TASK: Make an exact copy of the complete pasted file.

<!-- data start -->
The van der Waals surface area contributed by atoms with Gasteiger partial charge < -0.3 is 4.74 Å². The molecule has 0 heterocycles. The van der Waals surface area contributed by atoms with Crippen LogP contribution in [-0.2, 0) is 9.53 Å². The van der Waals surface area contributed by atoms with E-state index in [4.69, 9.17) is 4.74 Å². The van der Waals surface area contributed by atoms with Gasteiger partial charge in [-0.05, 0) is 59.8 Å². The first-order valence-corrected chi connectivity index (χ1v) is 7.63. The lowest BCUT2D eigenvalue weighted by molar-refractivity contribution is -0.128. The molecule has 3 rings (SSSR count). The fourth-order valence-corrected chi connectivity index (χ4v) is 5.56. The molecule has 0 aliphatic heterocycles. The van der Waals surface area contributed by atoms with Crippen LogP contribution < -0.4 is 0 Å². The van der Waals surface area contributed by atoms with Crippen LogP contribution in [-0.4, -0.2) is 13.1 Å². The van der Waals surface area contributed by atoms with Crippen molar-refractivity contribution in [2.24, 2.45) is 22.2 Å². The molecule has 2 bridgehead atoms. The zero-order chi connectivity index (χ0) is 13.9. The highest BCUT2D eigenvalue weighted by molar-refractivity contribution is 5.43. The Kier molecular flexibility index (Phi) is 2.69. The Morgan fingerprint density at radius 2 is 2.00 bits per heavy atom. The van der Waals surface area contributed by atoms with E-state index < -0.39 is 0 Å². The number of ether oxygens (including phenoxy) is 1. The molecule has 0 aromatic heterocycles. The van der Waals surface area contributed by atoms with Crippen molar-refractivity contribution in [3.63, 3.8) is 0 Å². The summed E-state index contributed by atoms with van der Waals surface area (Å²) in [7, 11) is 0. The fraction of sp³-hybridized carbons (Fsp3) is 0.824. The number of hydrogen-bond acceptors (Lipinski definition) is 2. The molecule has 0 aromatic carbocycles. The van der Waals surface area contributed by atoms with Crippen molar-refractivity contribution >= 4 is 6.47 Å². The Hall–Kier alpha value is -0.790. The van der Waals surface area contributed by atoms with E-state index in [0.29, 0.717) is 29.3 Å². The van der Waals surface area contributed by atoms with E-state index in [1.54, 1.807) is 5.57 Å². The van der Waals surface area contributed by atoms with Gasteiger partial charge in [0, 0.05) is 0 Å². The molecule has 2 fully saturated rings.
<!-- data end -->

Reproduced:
The van der Waals surface area contributed by atoms with Gasteiger partial charge < -0.3 is 4.74 Å². The molecule has 0 heterocycles. The van der Waals surface area contributed by atoms with Crippen LogP contribution in [-0.2, 0) is 9.53 Å². The van der Waals surface area contributed by atoms with E-state index in [4.69, 9.17) is 4.74 Å². The van der Waals surface area contributed by atoms with Gasteiger partial charge in [-0.05, 0) is 59.8 Å². The first-order valence-corrected chi connectivity index (χ1v) is 7.63. The lowest BCUT2D eigenvalue weighted by molar-refractivity contribution is -0.128. The molecule has 3 rings (SSSR count). The fourth-order valence-corrected chi connectivity index (χ4v) is 5.56. The molecule has 0 aliphatic heterocycles. The van der Waals surface area contributed by atoms with Crippen LogP contribution < -0.4 is 0 Å². The van der Waals surface area contributed by atoms with Crippen LogP contribution in [-0.4, -0.2) is 13.1 Å². The van der Waals surface area contributed by atoms with Crippen molar-refractivity contribution in [2.24, 2.45) is 22.2 Å². The molecule has 2 bridgehead atoms. The zero-order chi connectivity index (χ0) is 13.9. The highest BCUT2D eigenvalue weighted by molar-refractivity contribution is 5.43. The Kier molecular flexibility index (Phi) is 2.69. The Morgan fingerprint density at radius 2 is 2.00 bits per heavy atom. The van der Waals surface area contributed by atoms with E-state index < -0.39 is 0 Å². The number of ether oxygens (including phenoxy) is 1. The molecule has 0 aromatic heterocycles. The van der Waals surface area contributed by atoms with Crippen molar-refractivity contribution in [3.63, 3.8) is 0 Å². The summed E-state index contributed by atoms with van der Waals surface area (Å²) in [7, 11) is 0. The fraction of sp³-hybridized carbons (Fsp3) is 0.824. The number of hydrogen-bond acceptors (Lipinski definition) is 2. The molecule has 0 aromatic carbocycles. The van der Waals surface area contributed by atoms with Crippen molar-refractivity contribution >= 4 is 6.47 Å². The Hall–Kier alpha value is -0.790. The van der Waals surface area contributed by atoms with E-state index in [0.29, 0.717) is 29.3 Å². The van der Waals surface area contributed by atoms with E-state index in [1.54, 1.807) is 5.57 Å². The van der Waals surface area contributed by atoms with Gasteiger partial charge in [0, 0.05) is 0 Å². The molecule has 2 fully saturated rings.